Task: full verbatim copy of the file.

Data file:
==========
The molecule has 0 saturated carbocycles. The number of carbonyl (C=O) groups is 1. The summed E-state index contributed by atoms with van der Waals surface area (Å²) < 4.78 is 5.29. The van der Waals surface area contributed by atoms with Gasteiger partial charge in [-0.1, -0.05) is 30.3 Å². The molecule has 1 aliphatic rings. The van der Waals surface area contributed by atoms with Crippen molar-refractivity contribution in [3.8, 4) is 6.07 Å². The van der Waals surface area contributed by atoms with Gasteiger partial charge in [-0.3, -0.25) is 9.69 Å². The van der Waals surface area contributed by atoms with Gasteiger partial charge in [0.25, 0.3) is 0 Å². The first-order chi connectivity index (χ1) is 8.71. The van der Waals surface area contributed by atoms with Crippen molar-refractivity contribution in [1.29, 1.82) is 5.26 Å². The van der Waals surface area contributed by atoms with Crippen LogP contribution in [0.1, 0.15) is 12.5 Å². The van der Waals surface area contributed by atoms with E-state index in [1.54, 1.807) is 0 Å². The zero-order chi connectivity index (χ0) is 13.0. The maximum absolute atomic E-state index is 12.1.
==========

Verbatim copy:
The molecule has 0 saturated carbocycles. The number of carbonyl (C=O) groups is 1. The summed E-state index contributed by atoms with van der Waals surface area (Å²) < 4.78 is 5.29. The van der Waals surface area contributed by atoms with Gasteiger partial charge in [-0.1, -0.05) is 30.3 Å². The molecule has 1 aliphatic rings. The van der Waals surface area contributed by atoms with Crippen molar-refractivity contribution in [3.8, 4) is 6.07 Å². The van der Waals surface area contributed by atoms with Gasteiger partial charge in [-0.3, -0.25) is 9.69 Å². The van der Waals surface area contributed by atoms with Gasteiger partial charge in [0.25, 0.3) is 0 Å². The first-order chi connectivity index (χ1) is 8.71. The van der Waals surface area contributed by atoms with Crippen molar-refractivity contribution in [1.29, 1.82) is 5.26 Å². The van der Waals surface area contributed by atoms with Crippen LogP contribution in [0.1, 0.15) is 12.5 Å². The van der Waals surface area contributed by atoms with E-state index in [1.54, 1.807) is 0 Å². The zero-order chi connectivity index (χ0) is 13.0. The maximum absolute atomic E-state index is 12.1.